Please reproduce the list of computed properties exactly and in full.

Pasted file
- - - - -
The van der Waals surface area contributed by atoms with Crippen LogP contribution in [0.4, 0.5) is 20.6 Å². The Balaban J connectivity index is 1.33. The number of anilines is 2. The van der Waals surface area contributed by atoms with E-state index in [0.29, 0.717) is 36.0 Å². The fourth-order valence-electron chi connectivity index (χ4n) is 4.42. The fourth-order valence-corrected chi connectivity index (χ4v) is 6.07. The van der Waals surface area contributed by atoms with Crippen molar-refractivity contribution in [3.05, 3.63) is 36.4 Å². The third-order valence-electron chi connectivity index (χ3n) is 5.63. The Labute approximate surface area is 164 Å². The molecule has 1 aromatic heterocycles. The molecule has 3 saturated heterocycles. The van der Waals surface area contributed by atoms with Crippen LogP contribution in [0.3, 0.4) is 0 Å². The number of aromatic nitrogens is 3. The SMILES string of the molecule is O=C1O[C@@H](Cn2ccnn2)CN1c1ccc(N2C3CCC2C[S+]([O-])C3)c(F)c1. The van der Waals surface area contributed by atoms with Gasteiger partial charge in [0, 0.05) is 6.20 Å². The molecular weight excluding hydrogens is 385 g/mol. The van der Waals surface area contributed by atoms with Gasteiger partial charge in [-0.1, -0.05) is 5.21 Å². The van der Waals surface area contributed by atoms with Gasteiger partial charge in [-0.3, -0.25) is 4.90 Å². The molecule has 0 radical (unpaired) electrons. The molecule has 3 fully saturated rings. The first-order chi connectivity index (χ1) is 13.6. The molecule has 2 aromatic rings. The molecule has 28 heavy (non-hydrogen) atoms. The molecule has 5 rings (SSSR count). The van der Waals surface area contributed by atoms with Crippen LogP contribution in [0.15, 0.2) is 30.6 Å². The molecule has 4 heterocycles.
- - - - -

The van der Waals surface area contributed by atoms with Crippen LogP contribution in [0.4, 0.5) is 20.6 Å². The Balaban J connectivity index is 1.33. The number of anilines is 2. The van der Waals surface area contributed by atoms with E-state index in [0.29, 0.717) is 36.0 Å². The fourth-order valence-electron chi connectivity index (χ4n) is 4.42. The fourth-order valence-corrected chi connectivity index (χ4v) is 6.07. The van der Waals surface area contributed by atoms with Crippen molar-refractivity contribution in [3.05, 3.63) is 36.4 Å². The third-order valence-electron chi connectivity index (χ3n) is 5.63. The Labute approximate surface area is 164 Å². The molecule has 1 aromatic heterocycles. The molecule has 3 saturated heterocycles. The van der Waals surface area contributed by atoms with Crippen LogP contribution in [0.3, 0.4) is 0 Å². The number of aromatic nitrogens is 3. The SMILES string of the molecule is O=C1O[C@@H](Cn2ccnn2)CN1c1ccc(N2C3CCC2C[S+]([O-])C3)c(F)c1. The van der Waals surface area contributed by atoms with Gasteiger partial charge in [0, 0.05) is 6.20 Å². The molecular weight excluding hydrogens is 385 g/mol. The van der Waals surface area contributed by atoms with Gasteiger partial charge in [-0.1, -0.05) is 5.21 Å². The van der Waals surface area contributed by atoms with Gasteiger partial charge in [-0.3, -0.25) is 4.90 Å². The molecule has 0 radical (unpaired) electrons. The molecule has 3 fully saturated rings. The first-order chi connectivity index (χ1) is 13.6. The molecule has 2 aromatic rings. The molecule has 28 heavy (non-hydrogen) atoms. The molecule has 5 rings (SSSR count). The van der Waals surface area contributed by atoms with Crippen LogP contribution in [0.15, 0.2) is 30.6 Å². The molecule has 4 heterocycles.